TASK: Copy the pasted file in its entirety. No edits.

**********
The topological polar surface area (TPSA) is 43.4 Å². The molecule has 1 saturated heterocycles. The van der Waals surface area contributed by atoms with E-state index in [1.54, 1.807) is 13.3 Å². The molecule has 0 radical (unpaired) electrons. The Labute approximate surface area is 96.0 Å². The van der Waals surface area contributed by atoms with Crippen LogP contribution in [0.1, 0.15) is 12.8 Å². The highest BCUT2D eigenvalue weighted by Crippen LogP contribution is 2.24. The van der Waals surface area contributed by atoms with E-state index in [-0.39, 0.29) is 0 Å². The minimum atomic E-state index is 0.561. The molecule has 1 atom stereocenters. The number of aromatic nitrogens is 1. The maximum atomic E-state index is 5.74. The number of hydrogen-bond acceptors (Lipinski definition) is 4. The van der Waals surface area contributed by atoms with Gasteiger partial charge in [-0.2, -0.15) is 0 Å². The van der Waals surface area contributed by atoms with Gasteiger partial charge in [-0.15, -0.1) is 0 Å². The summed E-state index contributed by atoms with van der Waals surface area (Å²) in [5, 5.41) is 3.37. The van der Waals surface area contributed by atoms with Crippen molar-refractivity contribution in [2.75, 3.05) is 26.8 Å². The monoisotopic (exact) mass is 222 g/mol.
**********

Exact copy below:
The topological polar surface area (TPSA) is 43.4 Å². The molecule has 1 saturated heterocycles. The van der Waals surface area contributed by atoms with E-state index in [1.54, 1.807) is 13.3 Å². The molecule has 0 radical (unpaired) electrons. The Labute approximate surface area is 96.0 Å². The van der Waals surface area contributed by atoms with Crippen LogP contribution in [0.1, 0.15) is 12.8 Å². The highest BCUT2D eigenvalue weighted by Crippen LogP contribution is 2.24. The van der Waals surface area contributed by atoms with E-state index in [-0.39, 0.29) is 0 Å². The minimum atomic E-state index is 0.561. The molecule has 1 atom stereocenters. The number of aromatic nitrogens is 1. The maximum atomic E-state index is 5.74. The number of hydrogen-bond acceptors (Lipinski definition) is 4. The van der Waals surface area contributed by atoms with Gasteiger partial charge in [-0.2, -0.15) is 0 Å². The van der Waals surface area contributed by atoms with Gasteiger partial charge in [-0.15, -0.1) is 0 Å². The summed E-state index contributed by atoms with van der Waals surface area (Å²) in [5, 5.41) is 3.37. The van der Waals surface area contributed by atoms with Crippen molar-refractivity contribution in [2.75, 3.05) is 26.8 Å². The monoisotopic (exact) mass is 222 g/mol.